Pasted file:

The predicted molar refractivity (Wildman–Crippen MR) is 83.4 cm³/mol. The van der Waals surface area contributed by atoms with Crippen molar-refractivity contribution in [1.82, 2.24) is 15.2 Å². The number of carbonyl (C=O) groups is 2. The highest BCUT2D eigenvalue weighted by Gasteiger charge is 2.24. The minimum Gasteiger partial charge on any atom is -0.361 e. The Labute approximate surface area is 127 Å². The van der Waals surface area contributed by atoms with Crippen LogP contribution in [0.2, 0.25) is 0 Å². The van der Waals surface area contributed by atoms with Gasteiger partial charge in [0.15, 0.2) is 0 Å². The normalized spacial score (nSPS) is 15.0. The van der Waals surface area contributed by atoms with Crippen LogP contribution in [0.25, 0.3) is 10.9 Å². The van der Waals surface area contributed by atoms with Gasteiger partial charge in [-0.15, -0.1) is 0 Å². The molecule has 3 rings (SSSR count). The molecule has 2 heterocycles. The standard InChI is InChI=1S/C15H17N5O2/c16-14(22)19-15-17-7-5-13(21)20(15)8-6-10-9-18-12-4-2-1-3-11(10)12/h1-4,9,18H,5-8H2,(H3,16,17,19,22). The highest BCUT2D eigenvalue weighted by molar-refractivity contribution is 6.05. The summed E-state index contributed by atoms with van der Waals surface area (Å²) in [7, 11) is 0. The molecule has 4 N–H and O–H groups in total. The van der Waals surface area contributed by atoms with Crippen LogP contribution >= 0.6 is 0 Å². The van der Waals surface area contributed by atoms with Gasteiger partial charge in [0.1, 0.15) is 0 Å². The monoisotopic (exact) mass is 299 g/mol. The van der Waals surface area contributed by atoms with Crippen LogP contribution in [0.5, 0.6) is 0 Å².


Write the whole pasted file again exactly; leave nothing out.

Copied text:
The predicted molar refractivity (Wildman–Crippen MR) is 83.4 cm³/mol. The van der Waals surface area contributed by atoms with Crippen molar-refractivity contribution in [1.82, 2.24) is 15.2 Å². The number of carbonyl (C=O) groups is 2. The highest BCUT2D eigenvalue weighted by Gasteiger charge is 2.24. The minimum Gasteiger partial charge on any atom is -0.361 e. The Labute approximate surface area is 127 Å². The van der Waals surface area contributed by atoms with Crippen LogP contribution in [0.2, 0.25) is 0 Å². The van der Waals surface area contributed by atoms with Gasteiger partial charge in [0.15, 0.2) is 0 Å². The normalized spacial score (nSPS) is 15.0. The van der Waals surface area contributed by atoms with Crippen LogP contribution in [0.25, 0.3) is 10.9 Å². The van der Waals surface area contributed by atoms with Gasteiger partial charge in [-0.15, -0.1) is 0 Å². The molecule has 3 rings (SSSR count). The molecule has 2 heterocycles. The standard InChI is InChI=1S/C15H17N5O2/c16-14(22)19-15-17-7-5-13(21)20(15)8-6-10-9-18-12-4-2-1-3-11(10)12/h1-4,9,18H,5-8H2,(H3,16,17,19,22). The highest BCUT2D eigenvalue weighted by molar-refractivity contribution is 6.05. The summed E-state index contributed by atoms with van der Waals surface area (Å²) in [7, 11) is 0. The molecule has 4 N–H and O–H groups in total. The van der Waals surface area contributed by atoms with Crippen LogP contribution >= 0.6 is 0 Å². The van der Waals surface area contributed by atoms with Gasteiger partial charge in [0.1, 0.15) is 0 Å². The monoisotopic (exact) mass is 299 g/mol. The van der Waals surface area contributed by atoms with Crippen LogP contribution in [0.5, 0.6) is 0 Å².